The Examiner

County Tackles Suicide Prevention, Mental Health in New Effort

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County Executive George Latimer introduces officials and community members for the announcement of strategies that stress mental health and suicide prevention.

As suicide rates across the United States rise, Westchester County has launched a multi-strategy effort to educate the public on recognizing the warning signs for people at risk and where to turn for help.

On Tuesday, county officials kicked off September, which is Suicide Prevention Awareness Month, with a new messaging campaign that will also target segments of the population that are statistically at a higher risk of suffering from mental health issues and suicide.

“Mental health, substance use, suicide is a public health issue,” said Michael Orth, commissioner of the county’s Department of Community Mental Health. “We want to put it out there as a public health issue, so by educating our community, our workforce, we feel we can make a difference in our county, not only for all to achieve mental wellness but also saving lives.”

The campaign includes a series of public service announcements that are being rolled out that address children and teenagers, law enforcement, veterans, seniors and the business community.

Creation of the hashtag #BeTheLink, the educational campaign addresses how to recognize the potential warning signs of a mental health condition, how to best help someone who may be struggling with mental health issues and how to connect those in need with Westchester County services and supports.

A Westchester County Suicide Prevention Awareness Task Force, consisting of mental health experts and various stakeholders, will be re-energized. The task force is focused on increasing awareness, decreasing stigma and implementing evidence-based training and practices toward the goal of reducing suicide, Orth said.

Also, Westchester is now just one of four counties in the state to be part of a new Suicide Fatality Review Committee. Orth said the county will be working with the state and also Washington County, Ore., which created a fatality committee about seven or eight years ago. The committee will include representatives from law enforcement, the medical examiner’s office, mental health experts and family members of suicide victims to collect accurate data to reveal the causes of suicide and help those in need before suicide is attempted, he said.

For example, in Washington County, the data showed that eviction is a stressor that has led to mental health problems and suicide, Orth said.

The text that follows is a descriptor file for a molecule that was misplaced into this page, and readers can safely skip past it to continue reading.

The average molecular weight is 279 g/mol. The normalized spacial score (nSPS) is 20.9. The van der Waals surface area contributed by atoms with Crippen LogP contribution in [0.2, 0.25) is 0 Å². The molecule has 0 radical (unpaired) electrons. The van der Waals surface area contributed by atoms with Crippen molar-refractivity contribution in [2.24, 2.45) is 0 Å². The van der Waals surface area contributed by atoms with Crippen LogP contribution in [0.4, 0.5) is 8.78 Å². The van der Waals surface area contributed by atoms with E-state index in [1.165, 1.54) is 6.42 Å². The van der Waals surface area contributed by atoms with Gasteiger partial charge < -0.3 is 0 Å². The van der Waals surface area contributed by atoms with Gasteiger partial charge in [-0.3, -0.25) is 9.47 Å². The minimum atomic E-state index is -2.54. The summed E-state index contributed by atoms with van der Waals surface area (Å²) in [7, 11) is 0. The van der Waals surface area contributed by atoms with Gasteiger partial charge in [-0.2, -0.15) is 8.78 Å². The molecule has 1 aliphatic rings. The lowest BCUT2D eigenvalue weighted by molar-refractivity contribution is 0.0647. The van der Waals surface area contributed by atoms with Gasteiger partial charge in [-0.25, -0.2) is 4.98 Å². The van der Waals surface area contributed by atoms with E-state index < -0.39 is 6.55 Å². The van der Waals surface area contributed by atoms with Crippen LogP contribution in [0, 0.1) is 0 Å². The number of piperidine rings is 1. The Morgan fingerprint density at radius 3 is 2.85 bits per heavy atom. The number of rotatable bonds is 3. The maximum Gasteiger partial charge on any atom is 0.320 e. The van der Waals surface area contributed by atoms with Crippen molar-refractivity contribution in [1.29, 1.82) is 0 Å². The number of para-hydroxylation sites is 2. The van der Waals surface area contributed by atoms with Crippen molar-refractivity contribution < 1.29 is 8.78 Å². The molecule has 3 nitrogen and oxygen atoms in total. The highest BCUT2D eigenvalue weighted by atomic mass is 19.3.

“As the numbers are rising throughout our country, their numbers of suicide have gone down significantly,” he said.

County Health Commissioner Dr. Sherlita Amler said parents must think of mental health as urgently as their children having diabetes or another disease. Amler and Orth mentioned that because of either stigma or a lack of understanding, there may not be the same sense of urgency for some parents to seek treatment for their child as if they had a physical ailment.

“You can end up with a child that is a totally productive individual and lives a happy and long life and that’s what we want for any of our children,” Amler said,
“to live a happy, long life, and that is possible with the right treatment, with the right assistance, the right support, so we just have to be willing to put this in the open.”

While suicide rates in Westchester have remained nearly constant over the past five or six years, staying between 66 and 75 confirmed deaths annually in that timespan, that has not been the case elsewhere, Orth said.

He said over the past 10 years, incidents of suicide nationally have grown 27.5 percent and is now the second leading cause of death for those 15 to 24 years old. More than 47,000 Americans die each year from suicide and about 1.4 million people in the United States have serious suicidal thoughts, Orth said.

Other efforts include the establishment of the Mind, Body and Spirit Community Coalition, which will focus on many health issues, said Hassan Bilal, a coalition member. Its first task is to tackle the mental health crisis, he said.

“We aim to do as much as we can, in everything we can, to make sure this situation does not happen to someone else,” Bilal said. “The only way to do that is to work to get the word out, to let people know that there are agencies, individuals and community groups that are there to help them.”

The county has also been holding a suicide prevention for schools regional leadership meeting led by Dr. Lynn Allen, assistant superintendent at Putnam Northern Westchester BOCES.

For more information and a complete list of resources and services, call the Department of Community Mental Health at 914-995-5220 or visit

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